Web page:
Although these extensions brought much needed service to these outlying areas, public transportation on Bloor and Danforth remained fractured between four routes. Very little progress was made on closing all the gaps and producing a true crosstown service. A gap between Sherbourne Street and Broadview Avenue was closed on December 14, 1918, however, with the opening of the Prince Edward Viaduct over the Don valley and the Rosedale Ravine. At that time, the City of Toronto laid tracks between Sherbourne and Broadview and the Toronto Railway company altered Bloor service to run from Lansdowne Avenue to Broadview. The old Bloor & McCaul route, operating downtown via Spadina and McCaul, disappeared -- the last double-named route of the TRC. No connection was made between the Toronto Civic Railway's Danforth cars and the Bloor cars, however, and passengers still had to pay another fare to transfer between the two routes.


A view of the Bloor Street "subway" beneath Canadian National railway tracks, looking west from Lansdowne.

The Toronto Transportation Commission Bridges the Gaps

Soon after the Toronto Railway Company's charter expired, the newly-formed Toronto Transportation Commission set to work integrating the Toronto Civic Railway's track into the new system. The TTC did not close the remaining gaps on Bloor Street right away. On October 3, 1921, service began on a new 'Broadview' route, operating from a new loop at Luttrell Avenue, via Danforth and Broadview to downtown Toronto.

Jane Loop


These photographs are courtesy the Toronto Archives. They depict Jane Loop on April 18, 1934. The area (the south side of Bloor Street) has changed significantly since. The shot above looks southwest across the Loop while the shot below is of the west end of the loop, looking south.


(Above) Jane Loop looking northwest. Note the state of Bloor Street in the background. (Below) Jane Loop looking west.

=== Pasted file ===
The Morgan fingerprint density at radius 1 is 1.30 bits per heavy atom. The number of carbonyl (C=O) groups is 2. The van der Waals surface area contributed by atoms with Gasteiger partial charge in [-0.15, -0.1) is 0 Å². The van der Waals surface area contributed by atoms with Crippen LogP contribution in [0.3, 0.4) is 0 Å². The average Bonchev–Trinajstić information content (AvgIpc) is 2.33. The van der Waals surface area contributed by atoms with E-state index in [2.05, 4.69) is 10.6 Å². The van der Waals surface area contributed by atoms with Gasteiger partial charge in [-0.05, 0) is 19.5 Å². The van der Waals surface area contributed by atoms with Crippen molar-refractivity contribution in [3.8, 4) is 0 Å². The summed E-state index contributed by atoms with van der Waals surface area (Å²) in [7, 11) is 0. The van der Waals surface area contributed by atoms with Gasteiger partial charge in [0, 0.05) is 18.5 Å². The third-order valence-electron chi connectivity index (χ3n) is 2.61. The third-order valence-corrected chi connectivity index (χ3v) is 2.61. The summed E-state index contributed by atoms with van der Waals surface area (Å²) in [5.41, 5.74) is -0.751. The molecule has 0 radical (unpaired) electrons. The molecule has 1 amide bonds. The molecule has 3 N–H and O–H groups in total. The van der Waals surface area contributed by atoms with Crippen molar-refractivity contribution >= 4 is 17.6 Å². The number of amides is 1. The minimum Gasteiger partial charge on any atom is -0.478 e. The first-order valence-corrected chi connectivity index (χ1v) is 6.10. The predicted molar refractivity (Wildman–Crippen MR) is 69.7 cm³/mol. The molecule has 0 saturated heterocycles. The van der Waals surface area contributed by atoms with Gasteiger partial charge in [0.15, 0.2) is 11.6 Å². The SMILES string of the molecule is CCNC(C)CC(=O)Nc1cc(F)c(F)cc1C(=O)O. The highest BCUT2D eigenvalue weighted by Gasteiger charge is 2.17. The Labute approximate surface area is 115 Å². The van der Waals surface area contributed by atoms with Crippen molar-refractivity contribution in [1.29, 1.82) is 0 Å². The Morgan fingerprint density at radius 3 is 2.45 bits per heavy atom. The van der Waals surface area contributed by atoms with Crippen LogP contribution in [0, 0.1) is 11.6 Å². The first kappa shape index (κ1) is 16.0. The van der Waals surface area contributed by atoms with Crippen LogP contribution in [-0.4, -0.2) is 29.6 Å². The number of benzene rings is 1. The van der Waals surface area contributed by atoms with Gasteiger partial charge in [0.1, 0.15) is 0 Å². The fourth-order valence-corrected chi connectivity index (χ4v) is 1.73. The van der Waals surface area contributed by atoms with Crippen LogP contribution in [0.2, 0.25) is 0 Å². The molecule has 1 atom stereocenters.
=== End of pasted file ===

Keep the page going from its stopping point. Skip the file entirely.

Bloor cars continued to wye at Broadview until November 1921, when rush hour service was extended east on Danforth to Coxwell Avenue. To the west, the TCR's Bloor route was renamed 'Bloor West' and extended to a new loop at Jane Street. While it operated between Jane and Dundas, the tracks at Dundas were connected with the rest of the system, and King Cars extended west during rush-hours. The western gap took time to bridge because of the work required to build safe crossings with the railway tracks; why the TTC didn't establish through service between Lansdowne and Luttrell right away remains a mystery.

Through service finally came about through a major restructuring that took place on July 1, 1923. Finally, crosstown service existed between Luttrell Loop and a wye at Lansdowne Avenue. Broadview cars were changed into King cars, and King cars continued to augment service on the Bloor West route during rush hours. To the east, Church Tripper cars provided additional service during rush hours between Coxwell Avenue and Church Street before turning south on Church to loop downtown via Front, Yonge and Wellington streets. A week later, this tripper service was combined with a new Danforth Tripper line operating west from Luttrell Loop Two years later, on August 25, 1925, after VIP opening ceremonies the day before, the last gap was closed, and Bloor cars ran west, beneath new railway underpasses, to Jane Street.

In the years that followed, other services appeared to augment the Bloor line. Rush hour King cars continued to provide service between Jane Loop and Dundas Street to the west. To the east, the Danforth Tripper ran between the downtown and Luttrell Loop, looping downtown via Queen, York and Richmond. The Sherbourne tripper ran for a few years starting in 1933 between Coxwell and Sherbourne before heading downtown. This was eventually replaced by the Church Tripper, which ran from Luttrell Loop to Church Street, before following the Danforth Tripper downtown and looping via Front, York and Wellington. In addition to all of these tripper services, Carlton and Carlton tripper cars pulled other commuters from the eastern suburbs down from Luttrell Loop.

The Last Days and Why they Came

In 1946, the City of Toronto residents approved a subway plan that would have had a north-south line beneath Yonge Street and an east-west streetcar-subway beneath Queen Street. Eight years later, the Yonge line was a reality. Twenty years later, subway trains were running beneath Bloor Street. Why the change of plan?